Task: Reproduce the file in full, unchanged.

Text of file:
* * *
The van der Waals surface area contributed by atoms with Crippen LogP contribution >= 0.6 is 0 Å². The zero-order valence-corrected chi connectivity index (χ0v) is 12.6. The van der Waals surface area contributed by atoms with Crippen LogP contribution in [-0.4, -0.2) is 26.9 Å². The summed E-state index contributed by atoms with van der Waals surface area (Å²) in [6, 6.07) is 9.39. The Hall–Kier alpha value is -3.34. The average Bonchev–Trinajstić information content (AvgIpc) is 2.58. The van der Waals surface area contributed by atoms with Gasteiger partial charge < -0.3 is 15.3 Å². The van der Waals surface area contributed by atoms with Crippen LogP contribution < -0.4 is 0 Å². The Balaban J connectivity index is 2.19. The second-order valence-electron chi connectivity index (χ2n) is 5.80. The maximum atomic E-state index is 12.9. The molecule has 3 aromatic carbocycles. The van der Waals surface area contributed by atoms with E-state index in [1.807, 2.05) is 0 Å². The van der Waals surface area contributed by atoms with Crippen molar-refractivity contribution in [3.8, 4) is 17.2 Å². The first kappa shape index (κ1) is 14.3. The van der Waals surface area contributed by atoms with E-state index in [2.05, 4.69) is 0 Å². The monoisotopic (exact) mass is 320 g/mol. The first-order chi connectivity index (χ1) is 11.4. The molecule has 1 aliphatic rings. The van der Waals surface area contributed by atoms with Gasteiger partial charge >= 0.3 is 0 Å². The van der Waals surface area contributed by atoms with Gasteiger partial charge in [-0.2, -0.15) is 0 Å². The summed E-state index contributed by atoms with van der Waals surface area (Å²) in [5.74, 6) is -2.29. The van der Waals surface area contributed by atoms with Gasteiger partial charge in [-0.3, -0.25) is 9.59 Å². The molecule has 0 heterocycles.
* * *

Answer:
The van der Waals surface area contributed by atoms with Crippen LogP contribution >= 0.6 is 0 Å². The zero-order valence-corrected chi connectivity index (χ0v) is 12.6. The van der Waals surface area contributed by atoms with Crippen LogP contribution in [-0.4, -0.2) is 26.9 Å². The summed E-state index contributed by atoms with van der Waals surface area (Å²) in [6, 6.07) is 9.39. The Hall–Kier alpha value is -3.34. The average Bonchev–Trinajstić information content (AvgIpc) is 2.58. The van der Waals surface area contributed by atoms with Gasteiger partial charge < -0.3 is 15.3 Å². The van der Waals surface area contributed by atoms with Crippen LogP contribution < -0.4 is 0 Å². The Balaban J connectivity index is 2.19. The second-order valence-electron chi connectivity index (χ2n) is 5.80. The maximum atomic E-state index is 12.9. The molecule has 3 aromatic carbocycles. The van der Waals surface area contributed by atoms with E-state index in [1.807, 2.05) is 0 Å². The van der Waals surface area contributed by atoms with Crippen molar-refractivity contribution in [3.8, 4) is 17.2 Å². The first kappa shape index (κ1) is 14.3. The van der Waals surface area contributed by atoms with E-state index in [2.05, 4.69) is 0 Å². The monoisotopic (exact) mass is 320 g/mol. The first-order chi connectivity index (χ1) is 11.4. The molecule has 1 aliphatic rings. The van der Waals surface area contributed by atoms with Gasteiger partial charge >= 0.3 is 0 Å². The van der Waals surface area contributed by atoms with Gasteiger partial charge in [-0.2, -0.15) is 0 Å². The summed E-state index contributed by atoms with van der Waals surface area (Å²) in [5.74, 6) is -2.29. The van der Waals surface area contributed by atoms with Gasteiger partial charge in [-0.3, -0.25) is 9.59 Å². The molecule has 0 heterocycles.